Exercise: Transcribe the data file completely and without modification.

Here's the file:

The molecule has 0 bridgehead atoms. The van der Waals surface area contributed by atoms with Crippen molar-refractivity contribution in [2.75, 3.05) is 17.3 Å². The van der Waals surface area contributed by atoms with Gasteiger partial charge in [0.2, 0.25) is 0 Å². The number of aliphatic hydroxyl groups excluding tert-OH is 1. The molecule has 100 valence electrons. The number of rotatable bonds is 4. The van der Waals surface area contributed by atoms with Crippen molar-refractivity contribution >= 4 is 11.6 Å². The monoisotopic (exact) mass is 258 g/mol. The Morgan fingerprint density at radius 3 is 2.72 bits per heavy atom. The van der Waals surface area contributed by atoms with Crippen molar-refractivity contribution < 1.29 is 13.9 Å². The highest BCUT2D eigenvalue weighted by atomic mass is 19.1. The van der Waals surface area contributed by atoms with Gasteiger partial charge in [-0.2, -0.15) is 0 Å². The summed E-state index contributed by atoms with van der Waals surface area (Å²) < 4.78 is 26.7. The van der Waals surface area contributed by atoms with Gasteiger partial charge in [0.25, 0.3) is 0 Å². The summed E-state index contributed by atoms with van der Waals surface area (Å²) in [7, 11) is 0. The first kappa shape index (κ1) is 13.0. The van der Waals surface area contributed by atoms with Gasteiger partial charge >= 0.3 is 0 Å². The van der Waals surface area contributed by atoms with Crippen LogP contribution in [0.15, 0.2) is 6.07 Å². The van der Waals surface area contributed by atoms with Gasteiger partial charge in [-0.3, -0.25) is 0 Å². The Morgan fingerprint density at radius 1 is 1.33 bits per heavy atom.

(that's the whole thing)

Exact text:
The molecule has 0 bridgehead atoms. The van der Waals surface area contributed by atoms with Crippen molar-refractivity contribution in [2.75, 3.05) is 17.3 Å². The van der Waals surface area contributed by atoms with Gasteiger partial charge in [0.2, 0.25) is 0 Å². The number of aliphatic hydroxyl groups excluding tert-OH is 1. The molecule has 100 valence electrons. The number of rotatable bonds is 4. The van der Waals surface area contributed by atoms with Crippen molar-refractivity contribution >= 4 is 11.6 Å². The monoisotopic (exact) mass is 258 g/mol. The Morgan fingerprint density at radius 3 is 2.72 bits per heavy atom. The van der Waals surface area contributed by atoms with Crippen molar-refractivity contribution < 1.29 is 13.9 Å². The highest BCUT2D eigenvalue weighted by atomic mass is 19.1. The van der Waals surface area contributed by atoms with Gasteiger partial charge in [-0.2, -0.15) is 0 Å². The summed E-state index contributed by atoms with van der Waals surface area (Å²) < 4.78 is 26.7. The van der Waals surface area contributed by atoms with Gasteiger partial charge in [0.25, 0.3) is 0 Å². The summed E-state index contributed by atoms with van der Waals surface area (Å²) in [7, 11) is 0. The first kappa shape index (κ1) is 13.0. The van der Waals surface area contributed by atoms with Gasteiger partial charge >= 0.3 is 0 Å². The van der Waals surface area contributed by atoms with Crippen LogP contribution in [0.15, 0.2) is 6.07 Å². The van der Waals surface area contributed by atoms with Gasteiger partial charge in [-0.3, -0.25) is 0 Å². The Morgan fingerprint density at radius 1 is 1.33 bits per heavy atom.